“If anything, this is kind of an underestimate of the kind of financial hardship people may be experiencing,” he said.

Shortly before he was diagnosed with Alzheimer's, Jay Reinstein bought a BMW that he couldn't afford.

“I walked into a showroom and drove home in a BMW,” he said. “My wife wasn't thrilled.”

At the time, Mr. Reinstein had recently retired as assistant city manager of Fayetteville, North Carolina. He had noticed memory problems for years, but had ignored them due to his demanding job. Only after the diagnosis did he learn that friends and colleagues had also noticed the changes but had said nothing.

Mr. Reinstein, 63, is lucky, he added. He has a state pension and a wife who can keep an eye on his spending. But for those with fewer resources, financial decisions made in the years before diagnosis can have serious consequences, leaving them without money when they need it most. The authors of the New York Fed study noted that the financial effects they see predate most of the costs associated with the disease, such as the need for long-term care.

The study expands on past research in part through its sheer scale: Researchers accessed health and financial data on nearly 2.5 million older Americans with chronic health conditions, about half a million of whom were diagnosed with Alzheimer's disease. Alzheimer's or related disorders. (The records were anonymized, allowing the researchers to combine the two datasets without having access to individual patients' identifying details.)

The large amount of data allowed the researchers to break it down more carefully than in previous studies, examining the impact of race, gender, family size and other variables. Blacks, for example, were more than twice as likely as whites to have financial problems before diagnosis, perhaps because they had fewer initial resources and also because Black patients are often diagnosed later in the course of the disease.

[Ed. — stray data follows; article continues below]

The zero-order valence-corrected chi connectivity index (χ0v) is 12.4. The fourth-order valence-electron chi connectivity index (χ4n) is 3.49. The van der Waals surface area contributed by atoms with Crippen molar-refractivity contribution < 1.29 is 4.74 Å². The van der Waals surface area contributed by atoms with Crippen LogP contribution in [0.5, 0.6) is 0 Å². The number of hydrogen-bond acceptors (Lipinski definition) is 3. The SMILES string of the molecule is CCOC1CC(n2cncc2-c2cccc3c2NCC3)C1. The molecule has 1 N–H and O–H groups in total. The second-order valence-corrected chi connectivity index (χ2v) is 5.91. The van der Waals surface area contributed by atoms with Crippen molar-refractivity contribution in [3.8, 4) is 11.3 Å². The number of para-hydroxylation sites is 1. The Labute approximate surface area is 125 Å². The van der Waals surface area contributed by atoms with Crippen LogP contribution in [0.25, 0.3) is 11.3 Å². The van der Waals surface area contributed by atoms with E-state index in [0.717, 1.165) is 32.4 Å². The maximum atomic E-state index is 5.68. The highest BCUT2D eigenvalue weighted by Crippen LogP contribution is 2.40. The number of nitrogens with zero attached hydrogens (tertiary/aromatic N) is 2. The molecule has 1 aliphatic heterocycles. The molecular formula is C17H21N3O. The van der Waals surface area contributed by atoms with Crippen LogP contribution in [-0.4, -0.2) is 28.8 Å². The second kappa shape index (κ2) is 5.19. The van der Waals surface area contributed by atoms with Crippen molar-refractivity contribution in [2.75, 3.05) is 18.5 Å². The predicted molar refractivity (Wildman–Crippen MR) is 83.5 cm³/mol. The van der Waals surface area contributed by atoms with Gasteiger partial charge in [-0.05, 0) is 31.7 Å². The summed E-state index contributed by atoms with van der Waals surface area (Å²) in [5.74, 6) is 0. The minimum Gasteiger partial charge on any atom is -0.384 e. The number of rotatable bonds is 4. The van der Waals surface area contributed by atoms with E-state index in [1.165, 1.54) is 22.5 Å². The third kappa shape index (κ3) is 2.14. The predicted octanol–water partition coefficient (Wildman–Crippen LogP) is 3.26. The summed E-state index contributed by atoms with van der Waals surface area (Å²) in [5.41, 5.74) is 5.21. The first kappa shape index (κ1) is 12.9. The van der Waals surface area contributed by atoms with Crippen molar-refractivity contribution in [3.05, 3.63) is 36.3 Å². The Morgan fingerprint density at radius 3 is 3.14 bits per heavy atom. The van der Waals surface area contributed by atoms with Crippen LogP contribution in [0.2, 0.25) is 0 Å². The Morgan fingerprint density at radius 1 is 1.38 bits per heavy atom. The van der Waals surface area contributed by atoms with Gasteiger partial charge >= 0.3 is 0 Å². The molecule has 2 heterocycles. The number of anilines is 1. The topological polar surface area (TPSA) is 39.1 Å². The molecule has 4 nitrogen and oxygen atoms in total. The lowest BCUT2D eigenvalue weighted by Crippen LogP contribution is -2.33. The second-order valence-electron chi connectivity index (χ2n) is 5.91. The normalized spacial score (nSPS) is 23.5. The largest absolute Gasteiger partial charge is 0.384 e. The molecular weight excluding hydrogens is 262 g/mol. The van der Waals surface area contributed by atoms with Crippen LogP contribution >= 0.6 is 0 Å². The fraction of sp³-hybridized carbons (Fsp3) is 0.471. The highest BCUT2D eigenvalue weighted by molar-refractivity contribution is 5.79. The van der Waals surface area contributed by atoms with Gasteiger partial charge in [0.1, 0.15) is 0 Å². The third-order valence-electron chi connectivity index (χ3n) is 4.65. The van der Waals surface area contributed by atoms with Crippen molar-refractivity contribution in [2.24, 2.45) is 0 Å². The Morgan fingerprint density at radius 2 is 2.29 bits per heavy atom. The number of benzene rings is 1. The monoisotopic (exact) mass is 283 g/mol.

The researchers hoped that the data could eventually allow them to develop a predictive algorithm that could flag people who may suffer from financial decision-making difficulties associated with Alzheimer's disease, although they stressed that there are unanswered questions about who would have access to such information. and how it would be used.

Until then, the researchers said, their findings should be a warning to older Americans and their families to prepare for the possibility of an Alzheimer's diagnosis. This could mean taking steps such as giving financial power of attorney to a trusted person or simply paying attention to signs that someone may be behaving unusually.

Dr. Nicholas agreed.

“We should think about the possibility of financial hardship related to a disease we don't even know we have,” he said. “Knowing this, people should watch out for these symptoms among friends and family.”

Pam Belluck contributed to the reporting.